Multiscript type design holds complex formal challenges. Printing techniques, the pursuit of uniformity and editorial constraints often imply a revision of the established forms. The first Arabic typefaces were seriously constrained by European techniques designed mostly for the Latin script. In a series of adaptations of the Arabic script to the printing press, the typewriter, the Linotype, or to early digital font formats, some basic characteristics of the script were lost on the way and we ended up with new forms. These were often criticised for marking an abrupt breakup with the calligraphic forms used for transcribing texts during centuries. More recently, new font formats and the democratisation of type production software have opened the way for a revision of certain forms that we still associate to Arabic type, even though they resulted from constraints that are now obsolete. A number of typefaces published in the last few years reflect the new approaches type designers are coming up with. This research project aims to explore Arabic type design while taking into consideration current typographic issues and matchmaking challenges, in parallel to an analysis of a selected body of existing typefaces designed and produced at different periods.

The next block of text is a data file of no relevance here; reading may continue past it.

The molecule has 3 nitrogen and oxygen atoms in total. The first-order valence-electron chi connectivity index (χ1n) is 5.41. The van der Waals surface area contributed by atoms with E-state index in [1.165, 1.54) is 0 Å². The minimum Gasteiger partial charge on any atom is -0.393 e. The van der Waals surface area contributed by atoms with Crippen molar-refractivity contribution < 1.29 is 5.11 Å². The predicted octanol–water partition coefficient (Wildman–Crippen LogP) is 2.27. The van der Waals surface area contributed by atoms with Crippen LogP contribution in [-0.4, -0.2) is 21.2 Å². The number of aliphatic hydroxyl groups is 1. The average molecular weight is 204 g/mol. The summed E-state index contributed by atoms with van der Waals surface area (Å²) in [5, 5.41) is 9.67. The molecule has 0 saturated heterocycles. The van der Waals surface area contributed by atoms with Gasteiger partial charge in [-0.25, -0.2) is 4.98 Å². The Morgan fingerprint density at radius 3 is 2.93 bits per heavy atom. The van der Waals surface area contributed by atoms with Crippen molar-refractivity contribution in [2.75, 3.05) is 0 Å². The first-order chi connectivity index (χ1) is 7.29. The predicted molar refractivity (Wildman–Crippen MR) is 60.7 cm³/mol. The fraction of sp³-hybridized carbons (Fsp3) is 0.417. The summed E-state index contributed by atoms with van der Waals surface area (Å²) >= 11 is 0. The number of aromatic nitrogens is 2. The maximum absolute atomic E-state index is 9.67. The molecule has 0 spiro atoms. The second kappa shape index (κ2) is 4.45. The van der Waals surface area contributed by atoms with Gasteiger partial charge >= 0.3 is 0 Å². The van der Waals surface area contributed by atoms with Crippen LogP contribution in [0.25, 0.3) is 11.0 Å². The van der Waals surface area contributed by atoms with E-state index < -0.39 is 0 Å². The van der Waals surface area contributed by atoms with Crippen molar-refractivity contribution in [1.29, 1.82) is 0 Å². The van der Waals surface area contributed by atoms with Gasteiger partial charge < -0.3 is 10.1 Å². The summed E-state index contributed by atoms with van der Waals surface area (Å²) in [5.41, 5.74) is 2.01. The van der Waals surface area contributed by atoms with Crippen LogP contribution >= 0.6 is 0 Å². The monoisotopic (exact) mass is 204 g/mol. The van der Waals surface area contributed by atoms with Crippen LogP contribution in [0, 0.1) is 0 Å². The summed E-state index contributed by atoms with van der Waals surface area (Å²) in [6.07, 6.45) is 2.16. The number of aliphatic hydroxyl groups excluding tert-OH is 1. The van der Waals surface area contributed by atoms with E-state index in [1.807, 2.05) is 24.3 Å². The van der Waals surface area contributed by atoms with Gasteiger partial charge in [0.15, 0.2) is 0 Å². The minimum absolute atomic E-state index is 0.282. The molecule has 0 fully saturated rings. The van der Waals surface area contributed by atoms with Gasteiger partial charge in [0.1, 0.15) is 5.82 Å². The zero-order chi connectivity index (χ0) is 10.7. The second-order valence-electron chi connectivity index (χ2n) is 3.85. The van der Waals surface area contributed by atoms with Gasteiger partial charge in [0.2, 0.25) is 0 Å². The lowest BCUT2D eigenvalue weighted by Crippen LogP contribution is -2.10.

”What should an Alef look like?”